By Joseph Tsidulko
By Patrick Range McDonald
By David Futch
By Hillel Aron
By Dennis Romero
By Jill Stewart
By Dennis Romero
By Dennis Romero
When he was very young, Rodriguez’s mother moved her children off the reservation, “thinking she was going to get us a better life in the city. But it didn’t work out like that.” She was an alcoholic and unable to support the kids. When he was 4, Rodriguez and his brother were sent to a foster home. The foster family beat them regularly with hoses, boards, “whatever they could find,” Rodriguez would later testify in court. When Rodriguez was 9, he was moved to another home. He started smoking pot at 11 and shooting heroin at 14. Burglaries and drug arrests landed him in juvenile hall and in a series of group homes. Between 1977 and 1982, Rodriguez was arrested eight times, mainly for thefts and drug charges, but once for an assault, and once in connection with a murder investigation, though he was not charged in either of those cases.
By the time he moved into his sister’s place on Pepper Court, Rodriguez was, he says, “a garbage pail,” drinking and using constantly. “I did not know what sober was.” He fit right in at Henry’s house, where the atmosphere was, to put it mildly, unrepressed. Drug use was constant and open. Rodriguez had sex with Nancy, Henry’s wife. So did Henry’s brother. They stayed friends. Some things did seem a little strange to Rodriguez, he later told the authorities: Henry shared a bed not with his wife but with his two youngest sons. Both Nancy and her daughter Theresa would tell police that they had heard Randy screaming behind the bedroom door. Nancy explained that she “never checked to see why Randy was crying, because she wanted to make sure that Randy found out just how his father really is.” But Rodriguez would maintain for years that he never witnessed anything sexual occur between adults and children.
In March of 1984, Nancy called the police on Henry for beating Randy with a belt. The county took Eddie and Randy away from their parents and moved them to Chino to live with their aunt Naoma, Henry’s stepsister. About one year later, Naoma went to the police, telling them that Randy had told her he had been sodomized by his father and by Rodriguez, and, according to a probation report, that Eddie “has nightmares that he has been raped by James and by his father, but cannot remember whether or not it actually occurred.” When police asked her to take the boys in for a medical exam, she initially refused, but a month later (and more than a year after the boys left their parents’ home), she changed her mind: “The findings were positive for evidence of sexual abuse on both Eddie and Randy, including repetitive forced sodomy on each of the boys.” On May 2, 1985, the day Riverside police arrested James Rodriguez, they set up a photo lineup for the boys. Randy failed to identify Rodriguez.Back on the reservation: Rodriguez getting to know his grandson James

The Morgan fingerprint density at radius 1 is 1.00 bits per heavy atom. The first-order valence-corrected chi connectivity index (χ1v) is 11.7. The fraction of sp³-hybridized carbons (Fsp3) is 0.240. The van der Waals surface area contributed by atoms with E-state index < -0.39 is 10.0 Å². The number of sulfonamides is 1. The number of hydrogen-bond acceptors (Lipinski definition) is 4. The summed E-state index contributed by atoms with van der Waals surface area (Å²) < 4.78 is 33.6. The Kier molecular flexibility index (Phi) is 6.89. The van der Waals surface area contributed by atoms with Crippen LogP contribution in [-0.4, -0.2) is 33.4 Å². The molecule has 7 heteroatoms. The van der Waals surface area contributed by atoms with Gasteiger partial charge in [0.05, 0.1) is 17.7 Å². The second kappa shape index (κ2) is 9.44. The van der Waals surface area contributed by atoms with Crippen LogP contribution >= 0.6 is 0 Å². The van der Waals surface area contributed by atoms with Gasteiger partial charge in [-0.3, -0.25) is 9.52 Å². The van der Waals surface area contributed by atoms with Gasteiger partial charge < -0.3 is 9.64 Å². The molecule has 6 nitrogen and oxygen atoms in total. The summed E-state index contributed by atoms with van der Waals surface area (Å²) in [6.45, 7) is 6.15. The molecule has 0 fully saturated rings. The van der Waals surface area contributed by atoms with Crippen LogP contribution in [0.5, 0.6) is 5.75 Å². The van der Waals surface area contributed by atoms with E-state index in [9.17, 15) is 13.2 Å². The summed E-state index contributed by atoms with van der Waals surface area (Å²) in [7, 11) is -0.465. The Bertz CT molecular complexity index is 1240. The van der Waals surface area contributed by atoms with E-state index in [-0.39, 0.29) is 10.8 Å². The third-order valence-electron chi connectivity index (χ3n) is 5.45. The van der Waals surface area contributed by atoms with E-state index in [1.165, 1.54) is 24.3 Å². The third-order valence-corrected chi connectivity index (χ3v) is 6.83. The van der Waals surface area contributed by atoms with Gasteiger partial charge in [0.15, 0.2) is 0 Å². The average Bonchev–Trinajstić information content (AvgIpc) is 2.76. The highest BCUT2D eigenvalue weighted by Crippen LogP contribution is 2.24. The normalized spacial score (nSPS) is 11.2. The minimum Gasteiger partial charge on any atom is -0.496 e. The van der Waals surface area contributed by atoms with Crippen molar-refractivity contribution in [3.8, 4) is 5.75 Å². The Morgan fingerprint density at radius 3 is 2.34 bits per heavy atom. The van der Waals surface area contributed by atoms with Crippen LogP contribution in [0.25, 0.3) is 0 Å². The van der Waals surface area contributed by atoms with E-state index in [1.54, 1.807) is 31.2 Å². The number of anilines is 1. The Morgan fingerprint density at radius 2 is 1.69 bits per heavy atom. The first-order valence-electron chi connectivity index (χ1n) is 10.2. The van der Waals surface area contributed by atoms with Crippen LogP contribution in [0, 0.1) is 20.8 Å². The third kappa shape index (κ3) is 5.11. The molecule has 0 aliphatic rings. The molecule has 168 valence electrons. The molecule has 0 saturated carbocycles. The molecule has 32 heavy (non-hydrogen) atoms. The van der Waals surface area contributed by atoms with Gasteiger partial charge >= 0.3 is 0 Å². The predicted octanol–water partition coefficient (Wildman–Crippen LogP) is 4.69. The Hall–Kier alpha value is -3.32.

At a preliminary hearing six weeks later, Randy took the stand. This time he was able to point to Rodriguez in the courtroom, though he could not spell his own last name, or recall the name of his school, or which grade he was in. Whenever he was asked a quantitative question (such as how many times he had been assaulted, or by how many men), he answered “Four,” except once, when he claimed that either 40 or 41 of Rodriguez’s friends had been in the room when Rodriguez raped him. He called the house on Kansas Street “the haunted house,” and said it was haunted not by ghosts but by “naked people,” and that there had been blood on the walls and on the stairs for four years until the landlord washed it off. His testimony was vague, contradictory and largely incoherent, except on one point, that he had been repeatedly and forcibly sodomized by Rodriguez and by his father. No other witnesses were called.
His lawyer, says Rodriguez, “swore I couldn’t beat these cases,” and told Rodriguez that if the case went to trial, he would face hundreds of years in prison. He pleaded guilty in exchange for a sentence of 16 years. Henry and the others took similar deals. Contacted prior to their sentencing hearing, Henry’s stepsister Naoma said, “They should get the maximum. No child will be free from harm on the streets as long as they’re out. At least 11 children were involved, including James’ 18-month-old baby.”
About a year later, after Rodriguez had already been sent to Folsom, Eddie stepped forward. When his turn came to take the stand, prosecutor Paul Grech asked the boy about four occasions. On the first, Eddie said, his father and uncle, dressed for a fishing trip in long rubber pants, took turns sodomizing him at his grandmother’s house. On another he was smoking pot with his mother, when his father, uncle and Rodriguez came home from the golf course and commenced shooting up. His mother injected him with heroin, Eddie said, and he passed out. When he woke, his father was raping him while the others held him down. On a third occasion, the family was living in a car parked in his grandmother’s backyard, and, Eddie testified, his mother stripped off his clothes and his father raped him in the back seat. Finally, he said, the day before the county separated him and Randy from his parents, he was watching Scooby-Doo on TV when his father and Rodriguez came in, threw him against a wall, fed him “a little white pill” that paralyzed him, and then took turns sodomizing him. Eddie’s testimony was far more detailed and consistent than his brother’s. He contradicted himself only on one point: When Rodriguez’s attorney cross-examined him about the only occasion on which he alleged that Rodriguez had raped him, Eddie told the story a second time, and said that Rodriguez had only held him down.